Just Taxes Blog by ITEP

Supreme Court Would Provide Massive Tax Cut for the Rich if It Strikes Down Affordable Care Act 

Supreme Court Would Provide Massive Tax Cut for the Rich if It Strikes Down Affordable Care Act 

October 13, 2020

Steve Wamhoff
Steve Wamhoff
Director of Federal Tax Policy

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If the Supreme Court strikes down the Affordable Care Act (ACA), as argued for by the Trump administration and the president’s nominee to the court, Amy Coney Barrett, one under-appreciated result will be a tax break of roughly $40 billion annually for about 3 percent of Americans, who all have incomes of more than $200,000.

As illustrated in the table below, the IRS’s most recent data show that 3.3 percent of tax filers paid more than $30 billion cumulatively in net investment income tax (NIIT) in 2018, while 2.8 percent of filers paid more than $9 billion in additional Medicare tax, which is a supplemental payroll tax on high earners. Striking down the entire ACA in its entirety would nullify both taxes.

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The share of taxpayers in each state paying the NIIT varied from a low of 1.4 percent in West Virginia to a high of 5.4 percent in Massachusetts (or 7.1 percent in Washington, DC, if it is counted as a state).

The share of taxpayers in each state paying the additional Medicare tax varied from a low of 1 percent in Mississippi to a high of 5.2 percent in New Jersey (7.1 percent in Washington, DC).

Background

Barrett authored a journal article suggesting that the Affordable Care Act (ACA) is unconstitutional. If confirmed, she will replace Justice Ruth Bader Ginsburg, who was part of the 5-4 majority that upheld the ACA when its constitutionality was challenged in 2012. The court is scheduled to hear another challenge to the ACA on Nov. 10.

Striking down the ACA would not only eliminate health coverage for millions of people, it would also have another consequence that is rarely discussed openly by opponents of the law. If the court throws out the ACA entirely, that would nullify two tax increases on high-income individuals that were enacted as part of the ACA to help offset the costs of increased coverage.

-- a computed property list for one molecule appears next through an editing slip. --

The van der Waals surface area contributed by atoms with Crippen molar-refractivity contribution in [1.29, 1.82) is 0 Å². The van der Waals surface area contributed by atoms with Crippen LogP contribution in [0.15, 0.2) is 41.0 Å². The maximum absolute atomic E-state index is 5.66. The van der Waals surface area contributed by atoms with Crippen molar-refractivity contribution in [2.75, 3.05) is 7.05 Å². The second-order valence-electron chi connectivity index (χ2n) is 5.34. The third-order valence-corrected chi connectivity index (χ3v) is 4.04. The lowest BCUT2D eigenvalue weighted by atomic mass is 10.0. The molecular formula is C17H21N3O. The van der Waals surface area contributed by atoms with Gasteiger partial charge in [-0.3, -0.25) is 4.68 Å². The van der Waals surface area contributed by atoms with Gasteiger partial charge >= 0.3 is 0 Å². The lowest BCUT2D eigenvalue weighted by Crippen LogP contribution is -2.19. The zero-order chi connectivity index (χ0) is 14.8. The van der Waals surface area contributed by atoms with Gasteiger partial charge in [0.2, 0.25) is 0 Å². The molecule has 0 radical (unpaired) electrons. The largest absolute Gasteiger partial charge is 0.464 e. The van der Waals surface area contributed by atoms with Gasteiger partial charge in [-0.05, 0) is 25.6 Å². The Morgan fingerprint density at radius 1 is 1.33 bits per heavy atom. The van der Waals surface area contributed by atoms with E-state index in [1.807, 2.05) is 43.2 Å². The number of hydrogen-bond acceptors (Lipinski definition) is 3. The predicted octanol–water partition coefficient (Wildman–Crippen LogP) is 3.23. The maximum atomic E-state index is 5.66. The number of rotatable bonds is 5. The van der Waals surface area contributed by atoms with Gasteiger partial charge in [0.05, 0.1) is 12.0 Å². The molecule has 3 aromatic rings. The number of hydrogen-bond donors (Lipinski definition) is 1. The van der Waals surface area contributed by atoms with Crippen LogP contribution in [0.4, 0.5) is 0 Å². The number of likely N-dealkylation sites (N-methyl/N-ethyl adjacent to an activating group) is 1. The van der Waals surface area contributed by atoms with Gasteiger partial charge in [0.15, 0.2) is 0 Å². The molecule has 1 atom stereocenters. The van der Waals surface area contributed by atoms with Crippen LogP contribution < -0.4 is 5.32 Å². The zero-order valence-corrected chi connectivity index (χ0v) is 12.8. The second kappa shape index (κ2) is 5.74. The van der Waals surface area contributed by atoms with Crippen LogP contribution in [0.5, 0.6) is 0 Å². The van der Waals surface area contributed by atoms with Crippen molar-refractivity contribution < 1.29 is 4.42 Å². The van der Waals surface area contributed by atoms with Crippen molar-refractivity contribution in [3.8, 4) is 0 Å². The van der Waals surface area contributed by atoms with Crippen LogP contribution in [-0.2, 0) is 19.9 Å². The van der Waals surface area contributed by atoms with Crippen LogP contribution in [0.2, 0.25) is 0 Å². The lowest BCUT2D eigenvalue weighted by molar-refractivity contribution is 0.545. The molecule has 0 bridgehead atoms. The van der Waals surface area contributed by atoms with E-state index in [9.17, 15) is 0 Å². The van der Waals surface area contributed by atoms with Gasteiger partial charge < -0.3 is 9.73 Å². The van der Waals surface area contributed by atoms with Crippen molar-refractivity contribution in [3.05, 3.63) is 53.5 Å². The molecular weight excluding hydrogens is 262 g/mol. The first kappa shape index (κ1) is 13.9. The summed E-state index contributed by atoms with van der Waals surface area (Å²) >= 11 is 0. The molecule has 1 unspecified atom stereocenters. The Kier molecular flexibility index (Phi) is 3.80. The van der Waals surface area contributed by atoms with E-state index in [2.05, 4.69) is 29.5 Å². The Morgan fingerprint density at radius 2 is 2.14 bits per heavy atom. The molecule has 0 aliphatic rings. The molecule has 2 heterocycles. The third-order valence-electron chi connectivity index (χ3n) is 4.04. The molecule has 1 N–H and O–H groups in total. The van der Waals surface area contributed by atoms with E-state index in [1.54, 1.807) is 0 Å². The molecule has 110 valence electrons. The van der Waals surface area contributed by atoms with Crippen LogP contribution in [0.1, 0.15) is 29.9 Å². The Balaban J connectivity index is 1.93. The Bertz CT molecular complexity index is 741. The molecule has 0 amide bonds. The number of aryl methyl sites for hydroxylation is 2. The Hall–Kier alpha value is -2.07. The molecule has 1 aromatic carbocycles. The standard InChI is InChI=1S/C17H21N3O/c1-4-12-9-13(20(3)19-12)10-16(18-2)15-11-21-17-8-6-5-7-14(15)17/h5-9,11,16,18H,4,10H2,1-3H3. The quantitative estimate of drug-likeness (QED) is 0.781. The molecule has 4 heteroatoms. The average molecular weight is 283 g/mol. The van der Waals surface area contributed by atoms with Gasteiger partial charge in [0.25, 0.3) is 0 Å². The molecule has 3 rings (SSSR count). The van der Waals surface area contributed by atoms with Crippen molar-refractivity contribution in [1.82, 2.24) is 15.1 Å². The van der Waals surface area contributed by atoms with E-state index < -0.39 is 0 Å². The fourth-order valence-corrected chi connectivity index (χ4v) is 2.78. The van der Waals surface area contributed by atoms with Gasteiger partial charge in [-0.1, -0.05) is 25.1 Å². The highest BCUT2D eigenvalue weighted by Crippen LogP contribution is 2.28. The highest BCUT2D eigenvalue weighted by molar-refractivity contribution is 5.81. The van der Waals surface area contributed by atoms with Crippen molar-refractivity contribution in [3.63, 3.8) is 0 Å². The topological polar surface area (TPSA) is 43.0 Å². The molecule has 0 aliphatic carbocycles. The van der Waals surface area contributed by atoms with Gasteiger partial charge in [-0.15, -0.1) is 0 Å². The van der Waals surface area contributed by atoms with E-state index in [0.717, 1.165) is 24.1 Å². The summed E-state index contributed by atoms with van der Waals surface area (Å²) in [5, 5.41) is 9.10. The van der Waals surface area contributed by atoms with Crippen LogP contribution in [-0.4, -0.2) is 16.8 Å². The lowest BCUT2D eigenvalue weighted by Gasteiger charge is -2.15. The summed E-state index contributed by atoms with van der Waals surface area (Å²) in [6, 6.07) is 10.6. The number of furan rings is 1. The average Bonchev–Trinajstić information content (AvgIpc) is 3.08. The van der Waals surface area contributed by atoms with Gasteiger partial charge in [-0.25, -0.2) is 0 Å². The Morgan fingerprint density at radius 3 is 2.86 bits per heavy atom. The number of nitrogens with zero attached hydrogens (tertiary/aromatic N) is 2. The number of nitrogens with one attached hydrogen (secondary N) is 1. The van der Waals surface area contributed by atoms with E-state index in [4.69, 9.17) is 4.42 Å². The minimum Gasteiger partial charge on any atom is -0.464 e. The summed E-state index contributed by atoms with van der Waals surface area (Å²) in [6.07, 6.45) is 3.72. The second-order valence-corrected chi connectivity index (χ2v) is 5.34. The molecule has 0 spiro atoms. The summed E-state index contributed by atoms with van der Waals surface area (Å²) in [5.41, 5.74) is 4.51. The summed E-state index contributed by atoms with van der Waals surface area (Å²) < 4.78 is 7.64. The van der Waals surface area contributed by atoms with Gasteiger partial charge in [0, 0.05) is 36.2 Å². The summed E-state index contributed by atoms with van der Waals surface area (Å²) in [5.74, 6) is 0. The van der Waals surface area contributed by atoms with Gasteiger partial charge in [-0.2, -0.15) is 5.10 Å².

Before the ACA, working people all paid 2.9 percent of their earnings to fund Medicare. This tax was never very progressive given its flat rate and the fact that it exempts investment income that disproportionately flows to the rich.

The two high-income tax increases in the ACA address those problems. The additional Medicare tax is an additional 0.9 percent tax on earnings over $200,000 for unmarried workers and $250,000 for married workers. This effectively means that high earners pay a top rate of 3.8 percent on their earnings above those levels.

The net investment income tax (NIIT) is a 3.8 percent tax on investment income (capital gains, dividends, and interest and other investment income). This tax only applies when investment income causes a taxpayer’s income to exceed $200,000 for unmarried individuals and $250,000 for married couples.

The result of these provisions is that most income, whether it comes from work or investments, above a high threshold is subject to a tax of 3.8 percent to help fund health care. As illustrated in the table above, more than 70 percent of the NIIT was paid by those with adjusted gross income (AGI) exceeding $1 million and more than 70 percent of the additional Medicare tax was paid by those with AGI exceeding $500,000.

If the Supreme Court strikes down the Affordable Care Act, the losers will be the tens of millions of people whose health insurance disappears. The winners will be a tiny handful of very well-off individuals who receive yet another tax cut thanks to the Trump administration.